Members of the Ottawa Real Estate Board sold 2,131 residential properties in June through the Board’s Multiple Listing Service® System, compared with 2,038 in June 2020, an increase of 5 percent. June’s sales included 1,647 in the residential-property class, up 2 percent from a year ago, and 484 in the condominium-property category, an increase of 13 percent from June 2020. The five-year average for total unit sales in June is 2,098.
“June’s resale market performed similar to a typical (pre-pandemic) June, with unit sales on par with the five-year average and a lower volume of activity compared to May, particularly in the last two weeks of the month. This is a normal tapering off as families turn their attention to end of school events and enjoying more outdoor recreation. This year, it also coincided with some easing of pandemic restrictions,” states Ottawa Real Estate Board President Debra Wright. “It will be interesting to watch the market over the summer to see if this normalization of the real estate sales ebb and flow is indeed the case moving forward. Last year, summer resales skyrocketed due to pent-up demand when the first lockdown ended.”
“Year-to-date sales are tracking 48% higher than last year at this time with 11,446 properties changing hands and are 16-18% higher than 2018 and 2019. Much of this increase is due to the increased activity in the first five months of 2021 compared to previous years. We have also seen an instrumental increase in new listings this year, and inventory levels for both residential and condominiums are higher than we’ve seen since 2017. However, we are still at a one-month supply of housing stock, so we aren’t out of the woods yet.”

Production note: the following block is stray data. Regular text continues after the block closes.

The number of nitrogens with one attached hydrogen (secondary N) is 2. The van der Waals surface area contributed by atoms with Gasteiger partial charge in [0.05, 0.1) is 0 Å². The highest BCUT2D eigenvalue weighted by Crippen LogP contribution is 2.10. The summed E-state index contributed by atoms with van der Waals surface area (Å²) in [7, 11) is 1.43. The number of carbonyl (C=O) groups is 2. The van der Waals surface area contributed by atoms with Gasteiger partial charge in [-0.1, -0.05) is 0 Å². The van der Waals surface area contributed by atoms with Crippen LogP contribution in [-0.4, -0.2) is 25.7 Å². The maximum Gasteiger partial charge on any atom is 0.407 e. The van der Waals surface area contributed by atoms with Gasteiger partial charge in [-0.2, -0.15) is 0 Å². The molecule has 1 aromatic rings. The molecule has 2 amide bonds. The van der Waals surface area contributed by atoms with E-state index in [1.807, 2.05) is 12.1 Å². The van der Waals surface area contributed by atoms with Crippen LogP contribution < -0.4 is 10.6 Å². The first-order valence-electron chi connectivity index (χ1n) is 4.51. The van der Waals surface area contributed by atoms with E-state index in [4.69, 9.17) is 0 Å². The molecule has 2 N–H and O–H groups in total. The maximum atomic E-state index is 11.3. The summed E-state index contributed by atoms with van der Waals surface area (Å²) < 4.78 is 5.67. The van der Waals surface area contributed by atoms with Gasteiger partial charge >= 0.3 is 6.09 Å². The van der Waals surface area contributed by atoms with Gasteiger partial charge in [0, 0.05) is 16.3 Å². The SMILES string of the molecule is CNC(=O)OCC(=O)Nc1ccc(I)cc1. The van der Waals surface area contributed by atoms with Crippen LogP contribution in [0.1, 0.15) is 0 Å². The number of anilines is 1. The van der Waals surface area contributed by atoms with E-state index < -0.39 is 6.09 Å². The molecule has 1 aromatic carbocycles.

June’s average sale price for a condominium-class property was $435,198, an increase of 21 percent from last year, while the average sale price for a residential-class property was $725,970, an increase of 26 percent from a year ago. With year-to-date average sale prices at $734,357 for residential and $422,734 for condominiums, these values represent a 33 percent and 20 percent increase over 2020, respectively.
“For the moment, there are signs that we’ve reached a leveling out, especially as it relates to average prices which, in recent months, have not experienced the drastic increases of earlier in 2021, nor are we seeing a drop,” notes Wright.
“Properties are not moving as quickly as they were. Inventory has picked up; there is less scarcity and more choices – consequently, less upward pressure on prices. Additionally, we are noticing fewer of the multiple offer frenzy situations. Of course, many properties do still have multiple offers, but our Real Estate Agents are noticing that there are less of them on offer day.”